The education that changed my life ultimately came from a private school I attended after years of struggling in underperforming traditional public schools. The prospect of a U.S. education secretary who grasps the importance of providing low-income students and their parents with the right to access better options is long overdue. Unfortunately, those who cast Betsy DeVos’ support for school choice as an attack on public education disregard the extent to which the status quo is often a dead end for students like me.
I say this with no malice. Traditional public schools still work miracles for many students. But the reality is that not every child learns the same way. A schooling model that was borne of the Industrial Revolution is facing a desperate need to reinvent itself. My scholarship is part of this evolution.
Last year in Florida, 1.5 million, or 43 percent, of all pre-K-12 students attended a school other than the one assigned by the address where they live. School districts themselves have led the charge for choice, creating academic-themed magnet schools, career academies, International Baccalaureate programs, online education, and courses that fulfill high school and college credits at the same time. Students can also choose from district-approved, privately-run charter schools and from scholarships to private schools that are based on financial and special needs.
The Florida Tax Credit Scholarship Program, which served 95,000 children from low-income and working-class households in the state this year, turned my life around. School was such a nightmare so early in my life that I managed to fail third grade twice before my godmother took me in and decided that I needed a change.
That change was Esprit de Corps Center for Learning, a private school in Jacksonville that was accessible to us only because of a scholarship that helped my godmother afford the tuition. Esprit de Corps gave me purpose, treated me like I mattered and worked with me when I was slow to understand. It also restored my confidence. I'm already the first member of my family to attend college. In May, I hope to receive a master's degree in social work from the University of South Florida.
I first met DeVos in the summer of 2013, when I shared my story at an American Federation for Children gathering in Washington, D.C. She encouraged me to push past generational poverty and the many obstacles life would throw my way as I pursued my higher education. Since then, she has helped me share my story on the national stage in hopes that more children can have the same opportunity I did.
I've had the chance to testify before Congress, and earlier this year, I joined DeVos on a panel at the Republican National Convention, even though I am not a Republican. That day, she said there are too many students who, like me, don't fit in traditional schools and are at risk of dropping out. She asked the people gathered in Cleveland to think of the human potential that is lost when 1.3 million children a year quit school. She asked them to think of how stories like mine show how things could be different.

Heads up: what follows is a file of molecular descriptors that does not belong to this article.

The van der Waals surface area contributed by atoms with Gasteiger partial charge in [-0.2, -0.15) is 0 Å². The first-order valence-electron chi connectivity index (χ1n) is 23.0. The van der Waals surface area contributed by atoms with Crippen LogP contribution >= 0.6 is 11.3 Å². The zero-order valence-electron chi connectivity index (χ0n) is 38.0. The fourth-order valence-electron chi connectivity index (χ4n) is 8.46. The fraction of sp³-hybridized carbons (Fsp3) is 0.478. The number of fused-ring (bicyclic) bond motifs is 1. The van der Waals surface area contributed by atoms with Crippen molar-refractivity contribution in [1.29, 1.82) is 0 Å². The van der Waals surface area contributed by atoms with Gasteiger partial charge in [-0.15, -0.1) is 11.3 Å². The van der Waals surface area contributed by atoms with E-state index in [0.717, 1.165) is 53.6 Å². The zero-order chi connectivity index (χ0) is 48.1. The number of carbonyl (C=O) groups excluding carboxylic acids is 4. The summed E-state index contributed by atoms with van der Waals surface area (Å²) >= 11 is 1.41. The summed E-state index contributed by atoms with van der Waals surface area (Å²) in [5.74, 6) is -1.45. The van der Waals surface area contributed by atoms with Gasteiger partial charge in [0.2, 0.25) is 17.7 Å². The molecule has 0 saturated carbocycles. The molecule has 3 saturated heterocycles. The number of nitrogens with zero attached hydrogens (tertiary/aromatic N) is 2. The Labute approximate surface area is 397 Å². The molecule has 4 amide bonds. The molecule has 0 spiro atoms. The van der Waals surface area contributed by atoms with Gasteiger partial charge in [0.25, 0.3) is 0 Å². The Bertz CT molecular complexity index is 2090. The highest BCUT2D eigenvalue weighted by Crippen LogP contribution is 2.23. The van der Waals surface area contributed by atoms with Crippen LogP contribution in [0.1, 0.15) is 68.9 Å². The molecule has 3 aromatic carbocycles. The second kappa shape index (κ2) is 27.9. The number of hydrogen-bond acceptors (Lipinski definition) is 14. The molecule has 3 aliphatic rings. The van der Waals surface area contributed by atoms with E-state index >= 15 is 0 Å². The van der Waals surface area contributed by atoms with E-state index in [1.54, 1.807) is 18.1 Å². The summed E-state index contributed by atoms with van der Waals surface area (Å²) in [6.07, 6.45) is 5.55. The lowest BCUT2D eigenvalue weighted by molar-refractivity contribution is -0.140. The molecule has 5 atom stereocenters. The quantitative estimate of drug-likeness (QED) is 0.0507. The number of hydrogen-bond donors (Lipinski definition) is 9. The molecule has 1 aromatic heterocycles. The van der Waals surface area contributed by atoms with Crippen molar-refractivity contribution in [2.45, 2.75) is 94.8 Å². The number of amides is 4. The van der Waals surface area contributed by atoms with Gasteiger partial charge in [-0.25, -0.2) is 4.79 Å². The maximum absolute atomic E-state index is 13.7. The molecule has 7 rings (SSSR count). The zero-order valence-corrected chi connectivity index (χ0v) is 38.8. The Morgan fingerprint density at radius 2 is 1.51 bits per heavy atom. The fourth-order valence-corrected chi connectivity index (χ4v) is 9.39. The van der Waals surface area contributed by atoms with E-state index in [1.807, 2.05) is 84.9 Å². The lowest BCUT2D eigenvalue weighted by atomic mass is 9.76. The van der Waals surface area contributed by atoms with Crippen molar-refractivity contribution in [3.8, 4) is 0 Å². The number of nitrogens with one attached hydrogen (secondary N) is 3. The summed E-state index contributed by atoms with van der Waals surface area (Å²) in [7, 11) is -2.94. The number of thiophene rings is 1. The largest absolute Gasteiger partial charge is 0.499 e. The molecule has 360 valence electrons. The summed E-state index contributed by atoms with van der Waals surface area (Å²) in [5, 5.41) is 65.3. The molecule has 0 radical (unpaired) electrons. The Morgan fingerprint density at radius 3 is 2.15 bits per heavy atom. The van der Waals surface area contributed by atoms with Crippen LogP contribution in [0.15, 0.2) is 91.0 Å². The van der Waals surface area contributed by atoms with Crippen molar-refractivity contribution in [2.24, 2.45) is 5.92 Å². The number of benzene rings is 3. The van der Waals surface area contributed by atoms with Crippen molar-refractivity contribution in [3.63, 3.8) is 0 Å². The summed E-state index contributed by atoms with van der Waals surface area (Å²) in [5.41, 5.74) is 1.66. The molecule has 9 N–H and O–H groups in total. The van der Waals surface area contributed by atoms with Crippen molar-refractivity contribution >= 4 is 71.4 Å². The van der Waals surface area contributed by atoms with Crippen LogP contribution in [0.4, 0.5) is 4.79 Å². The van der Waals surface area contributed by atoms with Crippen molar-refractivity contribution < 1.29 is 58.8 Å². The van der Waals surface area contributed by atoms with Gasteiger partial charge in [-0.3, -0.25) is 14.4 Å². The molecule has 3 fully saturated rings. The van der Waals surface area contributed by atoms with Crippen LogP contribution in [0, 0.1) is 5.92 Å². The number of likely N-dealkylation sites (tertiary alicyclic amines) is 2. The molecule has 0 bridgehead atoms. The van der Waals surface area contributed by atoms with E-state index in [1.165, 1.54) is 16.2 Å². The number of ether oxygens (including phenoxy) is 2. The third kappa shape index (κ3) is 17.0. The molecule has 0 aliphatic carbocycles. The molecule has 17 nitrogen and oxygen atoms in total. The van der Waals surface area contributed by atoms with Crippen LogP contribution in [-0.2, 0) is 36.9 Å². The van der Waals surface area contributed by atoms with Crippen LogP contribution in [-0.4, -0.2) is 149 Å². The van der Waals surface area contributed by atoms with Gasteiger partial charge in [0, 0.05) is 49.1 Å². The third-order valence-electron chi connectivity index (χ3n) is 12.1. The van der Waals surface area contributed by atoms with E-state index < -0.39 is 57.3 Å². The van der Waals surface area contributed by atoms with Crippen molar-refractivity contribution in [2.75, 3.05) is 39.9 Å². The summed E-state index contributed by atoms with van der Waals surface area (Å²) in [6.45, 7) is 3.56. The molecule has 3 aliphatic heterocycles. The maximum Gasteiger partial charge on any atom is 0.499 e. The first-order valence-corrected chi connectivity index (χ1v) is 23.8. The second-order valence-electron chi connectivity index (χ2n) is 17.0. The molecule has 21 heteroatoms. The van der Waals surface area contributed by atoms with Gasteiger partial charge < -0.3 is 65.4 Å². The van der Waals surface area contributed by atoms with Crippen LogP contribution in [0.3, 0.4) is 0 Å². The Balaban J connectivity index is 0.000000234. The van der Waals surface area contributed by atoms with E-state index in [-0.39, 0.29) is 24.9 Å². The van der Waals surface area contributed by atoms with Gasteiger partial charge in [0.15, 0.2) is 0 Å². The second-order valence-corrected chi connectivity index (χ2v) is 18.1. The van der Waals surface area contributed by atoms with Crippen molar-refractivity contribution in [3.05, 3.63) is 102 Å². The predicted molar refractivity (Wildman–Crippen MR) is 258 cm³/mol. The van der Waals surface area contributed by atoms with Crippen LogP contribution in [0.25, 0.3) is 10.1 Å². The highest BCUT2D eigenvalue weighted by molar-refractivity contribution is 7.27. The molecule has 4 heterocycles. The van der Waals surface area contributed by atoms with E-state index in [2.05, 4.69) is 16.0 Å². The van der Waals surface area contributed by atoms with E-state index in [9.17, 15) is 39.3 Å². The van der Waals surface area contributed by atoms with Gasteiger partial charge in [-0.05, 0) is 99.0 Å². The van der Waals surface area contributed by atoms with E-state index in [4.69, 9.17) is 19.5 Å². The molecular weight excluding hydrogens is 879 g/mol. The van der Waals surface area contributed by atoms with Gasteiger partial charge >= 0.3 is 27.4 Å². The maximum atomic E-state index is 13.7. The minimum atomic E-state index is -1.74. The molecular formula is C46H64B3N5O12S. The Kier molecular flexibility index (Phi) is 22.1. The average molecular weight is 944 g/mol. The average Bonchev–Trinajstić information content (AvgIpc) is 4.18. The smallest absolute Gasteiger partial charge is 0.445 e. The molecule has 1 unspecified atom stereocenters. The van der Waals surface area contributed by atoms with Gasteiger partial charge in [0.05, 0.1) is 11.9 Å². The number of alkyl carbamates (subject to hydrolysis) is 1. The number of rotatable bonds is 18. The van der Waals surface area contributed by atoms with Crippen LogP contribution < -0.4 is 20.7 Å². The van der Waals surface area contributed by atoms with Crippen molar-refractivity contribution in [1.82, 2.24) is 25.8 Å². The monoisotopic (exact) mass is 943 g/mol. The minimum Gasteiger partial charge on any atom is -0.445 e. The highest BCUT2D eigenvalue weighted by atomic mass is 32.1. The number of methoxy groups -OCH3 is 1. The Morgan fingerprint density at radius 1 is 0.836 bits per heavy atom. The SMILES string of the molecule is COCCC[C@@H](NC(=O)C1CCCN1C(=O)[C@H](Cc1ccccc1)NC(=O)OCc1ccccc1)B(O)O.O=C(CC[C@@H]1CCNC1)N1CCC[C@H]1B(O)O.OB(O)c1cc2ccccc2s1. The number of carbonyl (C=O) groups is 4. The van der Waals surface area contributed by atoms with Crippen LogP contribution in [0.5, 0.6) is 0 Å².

I'm not the only one who has been helped. Students who choose the Florida scholarship are among the poorest and lowest performing students in traditional public schools that leave them behind. Thanks to greater choices and parental control, these students are now largely achieving the same gains on standardized tests as students of all incomes nationally. Public education is strengthened by competition and new learning options, particularly for children of lesser means who tend to have so few.
The good news is that school choice is gaining bipartisan support. Nearly half the Democrats in the Florida legislature supported a major expansion of tax credit scholarships in 2010. Two prominent Democratic scholarship supporters in Florida, Al Lawson and Darren Soto, were just elected to Congress. Former Newark Mayor Cory Booker was elected to the Senate two years ago. On top of it all, President Obama has spent eight years trying to double the number of students who attend charter schools.
This expanding educational landscape is nothing to be feared. It is not about pitting one school or school type against another. It's simply about giving parents more options to find the school that works best for their children. As one of the nation’s most passionate advocates for school choice and greater educational opportunities for at-risk children, this is a lesson that DeVos can help the entire nation learn.
Denisha Merriweather is a former Florida Tax Credit Scholarship Program student who shared her story about how access to the program changed her life. She is the first in her family to graduate from high school and college and is now working toward her master’s degree in social work from the University of South Florida.
The views of Contributors are their own and are not the views of The Hill.